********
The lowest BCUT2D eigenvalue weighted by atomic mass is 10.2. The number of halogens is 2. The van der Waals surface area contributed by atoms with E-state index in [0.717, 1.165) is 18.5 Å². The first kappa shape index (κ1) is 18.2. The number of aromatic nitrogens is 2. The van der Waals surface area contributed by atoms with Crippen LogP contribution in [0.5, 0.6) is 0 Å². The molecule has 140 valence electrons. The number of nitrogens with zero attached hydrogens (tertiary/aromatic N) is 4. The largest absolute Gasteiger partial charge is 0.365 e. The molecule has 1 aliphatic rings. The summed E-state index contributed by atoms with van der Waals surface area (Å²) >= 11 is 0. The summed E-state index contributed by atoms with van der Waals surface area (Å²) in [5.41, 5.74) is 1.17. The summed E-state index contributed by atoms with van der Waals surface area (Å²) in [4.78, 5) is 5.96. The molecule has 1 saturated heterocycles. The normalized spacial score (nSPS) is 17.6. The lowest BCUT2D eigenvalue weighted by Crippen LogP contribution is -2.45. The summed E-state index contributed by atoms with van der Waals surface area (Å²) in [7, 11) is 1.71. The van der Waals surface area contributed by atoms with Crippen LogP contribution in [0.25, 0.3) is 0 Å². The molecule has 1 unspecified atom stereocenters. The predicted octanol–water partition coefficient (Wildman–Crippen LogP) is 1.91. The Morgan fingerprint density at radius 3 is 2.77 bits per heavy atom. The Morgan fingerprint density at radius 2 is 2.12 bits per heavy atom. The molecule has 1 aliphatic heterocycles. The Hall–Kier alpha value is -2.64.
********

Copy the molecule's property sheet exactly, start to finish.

The lowest BCUT2D eigenvalue weighted by atomic mass is 10.2. The number of halogens is 2. The van der Waals surface area contributed by atoms with E-state index in [0.717, 1.165) is 18.5 Å². The first kappa shape index (κ1) is 18.2. The number of aromatic nitrogens is 2. The van der Waals surface area contributed by atoms with Crippen LogP contribution in [0.5, 0.6) is 0 Å². The molecule has 140 valence electrons. The number of nitrogens with zero attached hydrogens (tertiary/aromatic N) is 4. The largest absolute Gasteiger partial charge is 0.365 e. The molecule has 1 aliphatic rings. The summed E-state index contributed by atoms with van der Waals surface area (Å²) >= 11 is 0. The summed E-state index contributed by atoms with van der Waals surface area (Å²) in [5.41, 5.74) is 1.17. The summed E-state index contributed by atoms with van der Waals surface area (Å²) in [4.78, 5) is 5.96. The molecule has 1 saturated heterocycles. The normalized spacial score (nSPS) is 17.6. The lowest BCUT2D eigenvalue weighted by Crippen LogP contribution is -2.45. The summed E-state index contributed by atoms with van der Waals surface area (Å²) in [7, 11) is 1.71. The van der Waals surface area contributed by atoms with Crippen LogP contribution in [0.25, 0.3) is 0 Å². The molecule has 1 unspecified atom stereocenters. The predicted octanol–water partition coefficient (Wildman–Crippen LogP) is 1.91. The Morgan fingerprint density at radius 3 is 2.77 bits per heavy atom. The Morgan fingerprint density at radius 2 is 2.12 bits per heavy atom. The molecule has 1 aliphatic heterocycles. The Hall–Kier alpha value is -2.64.